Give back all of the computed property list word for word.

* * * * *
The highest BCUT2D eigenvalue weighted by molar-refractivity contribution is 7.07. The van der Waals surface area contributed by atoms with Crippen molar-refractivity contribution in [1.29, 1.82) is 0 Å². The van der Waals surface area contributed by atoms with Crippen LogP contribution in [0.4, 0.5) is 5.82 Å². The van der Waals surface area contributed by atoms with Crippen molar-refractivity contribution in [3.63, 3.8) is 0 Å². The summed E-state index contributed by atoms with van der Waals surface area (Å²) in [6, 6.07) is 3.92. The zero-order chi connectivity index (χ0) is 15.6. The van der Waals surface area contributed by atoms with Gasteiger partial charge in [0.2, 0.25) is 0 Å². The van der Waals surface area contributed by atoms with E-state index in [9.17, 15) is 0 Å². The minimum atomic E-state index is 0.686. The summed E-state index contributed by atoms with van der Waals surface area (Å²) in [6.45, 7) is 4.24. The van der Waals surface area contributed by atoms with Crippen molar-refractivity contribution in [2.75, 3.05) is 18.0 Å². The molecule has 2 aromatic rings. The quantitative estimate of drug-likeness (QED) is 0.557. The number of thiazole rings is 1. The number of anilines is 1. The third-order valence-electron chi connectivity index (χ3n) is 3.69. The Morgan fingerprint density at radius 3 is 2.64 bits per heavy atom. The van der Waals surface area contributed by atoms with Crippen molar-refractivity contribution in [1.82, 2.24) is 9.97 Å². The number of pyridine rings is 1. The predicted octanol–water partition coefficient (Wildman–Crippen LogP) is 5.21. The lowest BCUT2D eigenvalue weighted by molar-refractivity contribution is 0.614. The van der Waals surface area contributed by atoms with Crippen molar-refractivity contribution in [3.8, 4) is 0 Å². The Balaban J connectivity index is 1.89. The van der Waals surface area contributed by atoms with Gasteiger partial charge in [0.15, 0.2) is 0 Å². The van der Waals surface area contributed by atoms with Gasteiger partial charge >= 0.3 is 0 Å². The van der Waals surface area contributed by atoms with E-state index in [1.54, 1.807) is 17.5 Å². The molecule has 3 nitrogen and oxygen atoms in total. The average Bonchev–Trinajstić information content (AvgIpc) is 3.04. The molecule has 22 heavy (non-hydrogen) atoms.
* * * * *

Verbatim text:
The highest BCUT2D eigenvalue weighted by molar-refractivity contribution is 7.07. The van der Waals surface area contributed by atoms with Crippen molar-refractivity contribution in [1.29, 1.82) is 0 Å². The van der Waals surface area contributed by atoms with Crippen LogP contribution in [0.4, 0.5) is 5.82 Å². The van der Waals surface area contributed by atoms with Crippen molar-refractivity contribution in [3.63, 3.8) is 0 Å². The summed E-state index contributed by atoms with van der Waals surface area (Å²) in [6, 6.07) is 3.92. The zero-order chi connectivity index (χ0) is 15.6. The van der Waals surface area contributed by atoms with Gasteiger partial charge in [0.2, 0.25) is 0 Å². The van der Waals surface area contributed by atoms with E-state index in [9.17, 15) is 0 Å². The minimum atomic E-state index is 0.686. The summed E-state index contributed by atoms with van der Waals surface area (Å²) in [6.45, 7) is 4.24. The van der Waals surface area contributed by atoms with Crippen molar-refractivity contribution in [2.75, 3.05) is 18.0 Å². The molecule has 2 aromatic rings. The quantitative estimate of drug-likeness (QED) is 0.557. The number of thiazole rings is 1. The number of anilines is 1. The third-order valence-electron chi connectivity index (χ3n) is 3.69. The Morgan fingerprint density at radius 3 is 2.64 bits per heavy atom. The van der Waals surface area contributed by atoms with Crippen molar-refractivity contribution in [1.82, 2.24) is 9.97 Å². The number of pyridine rings is 1. The predicted octanol–water partition coefficient (Wildman–Crippen LogP) is 5.21. The lowest BCUT2D eigenvalue weighted by molar-refractivity contribution is 0.614. The van der Waals surface area contributed by atoms with Crippen molar-refractivity contribution in [3.8, 4) is 0 Å². The Balaban J connectivity index is 1.89. The van der Waals surface area contributed by atoms with Gasteiger partial charge in [0.15, 0.2) is 0 Å². The van der Waals surface area contributed by atoms with Gasteiger partial charge >= 0.3 is 0 Å². The van der Waals surface area contributed by atoms with E-state index in [1.54, 1.807) is 17.5 Å². The molecule has 3 nitrogen and oxygen atoms in total. The average Bonchev–Trinajstić information content (AvgIpc) is 3.04. The molecule has 22 heavy (non-hydrogen) atoms.